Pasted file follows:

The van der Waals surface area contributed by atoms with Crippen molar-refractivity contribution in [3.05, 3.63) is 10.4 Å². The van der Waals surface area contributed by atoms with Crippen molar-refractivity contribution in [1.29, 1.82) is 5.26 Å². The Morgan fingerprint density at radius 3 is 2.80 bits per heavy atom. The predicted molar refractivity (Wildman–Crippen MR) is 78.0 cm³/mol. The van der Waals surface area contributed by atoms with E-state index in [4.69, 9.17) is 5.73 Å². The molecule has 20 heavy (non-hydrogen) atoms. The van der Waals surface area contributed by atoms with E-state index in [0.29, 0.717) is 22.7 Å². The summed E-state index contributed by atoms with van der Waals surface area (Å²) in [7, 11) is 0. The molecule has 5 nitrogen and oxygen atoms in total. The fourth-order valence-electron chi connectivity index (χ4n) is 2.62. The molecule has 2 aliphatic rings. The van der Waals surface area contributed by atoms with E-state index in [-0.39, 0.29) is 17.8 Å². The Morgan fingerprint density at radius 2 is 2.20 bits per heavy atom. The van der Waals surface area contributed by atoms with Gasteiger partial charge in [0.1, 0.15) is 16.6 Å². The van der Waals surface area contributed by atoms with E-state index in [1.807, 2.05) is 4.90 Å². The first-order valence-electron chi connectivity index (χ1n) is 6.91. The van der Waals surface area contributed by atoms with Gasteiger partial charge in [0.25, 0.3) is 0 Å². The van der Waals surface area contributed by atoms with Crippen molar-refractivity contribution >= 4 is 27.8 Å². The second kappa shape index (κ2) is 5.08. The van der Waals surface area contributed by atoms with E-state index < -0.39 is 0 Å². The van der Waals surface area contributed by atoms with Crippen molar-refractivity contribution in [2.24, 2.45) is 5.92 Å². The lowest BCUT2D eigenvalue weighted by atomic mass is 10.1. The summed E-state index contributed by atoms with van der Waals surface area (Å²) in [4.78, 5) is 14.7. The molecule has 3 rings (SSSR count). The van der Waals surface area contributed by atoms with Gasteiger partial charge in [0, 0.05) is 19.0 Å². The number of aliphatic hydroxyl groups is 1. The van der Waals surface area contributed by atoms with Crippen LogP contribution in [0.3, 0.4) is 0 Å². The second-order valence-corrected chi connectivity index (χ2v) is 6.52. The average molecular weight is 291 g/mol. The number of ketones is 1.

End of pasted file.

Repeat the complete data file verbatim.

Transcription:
The van der Waals surface area contributed by atoms with Crippen molar-refractivity contribution in [3.05, 3.63) is 10.4 Å². The van der Waals surface area contributed by atoms with Crippen molar-refractivity contribution in [1.29, 1.82) is 5.26 Å². The Morgan fingerprint density at radius 3 is 2.80 bits per heavy atom. The predicted molar refractivity (Wildman–Crippen MR) is 78.0 cm³/mol. The van der Waals surface area contributed by atoms with E-state index in [4.69, 9.17) is 5.73 Å². The molecule has 20 heavy (non-hydrogen) atoms. The van der Waals surface area contributed by atoms with E-state index in [0.29, 0.717) is 22.7 Å². The summed E-state index contributed by atoms with van der Waals surface area (Å²) in [7, 11) is 0. The molecule has 5 nitrogen and oxygen atoms in total. The fourth-order valence-electron chi connectivity index (χ4n) is 2.62. The molecule has 2 aliphatic rings. The van der Waals surface area contributed by atoms with E-state index in [-0.39, 0.29) is 17.8 Å². The Morgan fingerprint density at radius 2 is 2.20 bits per heavy atom. The van der Waals surface area contributed by atoms with Gasteiger partial charge in [0.1, 0.15) is 16.6 Å². The van der Waals surface area contributed by atoms with E-state index in [1.807, 2.05) is 4.90 Å². The first-order valence-electron chi connectivity index (χ1n) is 6.91. The van der Waals surface area contributed by atoms with Gasteiger partial charge in [0.25, 0.3) is 0 Å². The van der Waals surface area contributed by atoms with Crippen molar-refractivity contribution >= 4 is 27.8 Å². The second kappa shape index (κ2) is 5.08. The van der Waals surface area contributed by atoms with E-state index < -0.39 is 0 Å². The van der Waals surface area contributed by atoms with Crippen molar-refractivity contribution in [2.24, 2.45) is 5.92 Å². The lowest BCUT2D eigenvalue weighted by atomic mass is 10.1. The summed E-state index contributed by atoms with van der Waals surface area (Å²) in [4.78, 5) is 14.7. The molecule has 3 rings (SSSR count). The van der Waals surface area contributed by atoms with Gasteiger partial charge in [0, 0.05) is 19.0 Å². The number of aliphatic hydroxyl groups is 1. The van der Waals surface area contributed by atoms with Crippen LogP contribution in [0.3, 0.4) is 0 Å². The second-order valence-corrected chi connectivity index (χ2v) is 6.52. The average molecular weight is 291 g/mol. The number of ketones is 1.